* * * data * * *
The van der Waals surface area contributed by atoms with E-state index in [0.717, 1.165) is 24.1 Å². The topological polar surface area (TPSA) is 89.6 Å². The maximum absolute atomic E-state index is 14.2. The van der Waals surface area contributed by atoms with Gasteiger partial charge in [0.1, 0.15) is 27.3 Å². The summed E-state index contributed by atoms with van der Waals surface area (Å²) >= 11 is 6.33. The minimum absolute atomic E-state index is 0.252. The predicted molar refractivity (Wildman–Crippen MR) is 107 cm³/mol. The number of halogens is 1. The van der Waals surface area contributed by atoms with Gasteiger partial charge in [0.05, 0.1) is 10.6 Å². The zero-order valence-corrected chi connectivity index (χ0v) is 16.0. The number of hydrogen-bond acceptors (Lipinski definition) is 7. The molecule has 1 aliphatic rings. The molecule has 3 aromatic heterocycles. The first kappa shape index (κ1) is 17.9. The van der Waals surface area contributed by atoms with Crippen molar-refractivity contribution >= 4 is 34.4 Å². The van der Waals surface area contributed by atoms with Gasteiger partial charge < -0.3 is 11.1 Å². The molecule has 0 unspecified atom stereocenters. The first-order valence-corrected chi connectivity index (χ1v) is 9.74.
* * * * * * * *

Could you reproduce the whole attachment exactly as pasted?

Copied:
The van der Waals surface area contributed by atoms with E-state index in [0.717, 1.165) is 24.1 Å². The topological polar surface area (TPSA) is 89.6 Å². The maximum absolute atomic E-state index is 14.2. The van der Waals surface area contributed by atoms with Gasteiger partial charge in [0.1, 0.15) is 27.3 Å². The summed E-state index contributed by atoms with van der Waals surface area (Å²) >= 11 is 6.33. The minimum absolute atomic E-state index is 0.252. The predicted molar refractivity (Wildman–Crippen MR) is 107 cm³/mol. The number of halogens is 1. The van der Waals surface area contributed by atoms with Gasteiger partial charge in [0.05, 0.1) is 10.6 Å². The zero-order valence-corrected chi connectivity index (χ0v) is 16.0. The number of hydrogen-bond acceptors (Lipinski definition) is 7. The molecule has 1 aliphatic rings. The molecule has 3 aromatic heterocycles. The first kappa shape index (κ1) is 17.9. The van der Waals surface area contributed by atoms with Crippen molar-refractivity contribution >= 4 is 34.4 Å². The van der Waals surface area contributed by atoms with Gasteiger partial charge < -0.3 is 11.1 Å². The molecule has 0 unspecified atom stereocenters. The first-order valence-corrected chi connectivity index (χ1v) is 9.74.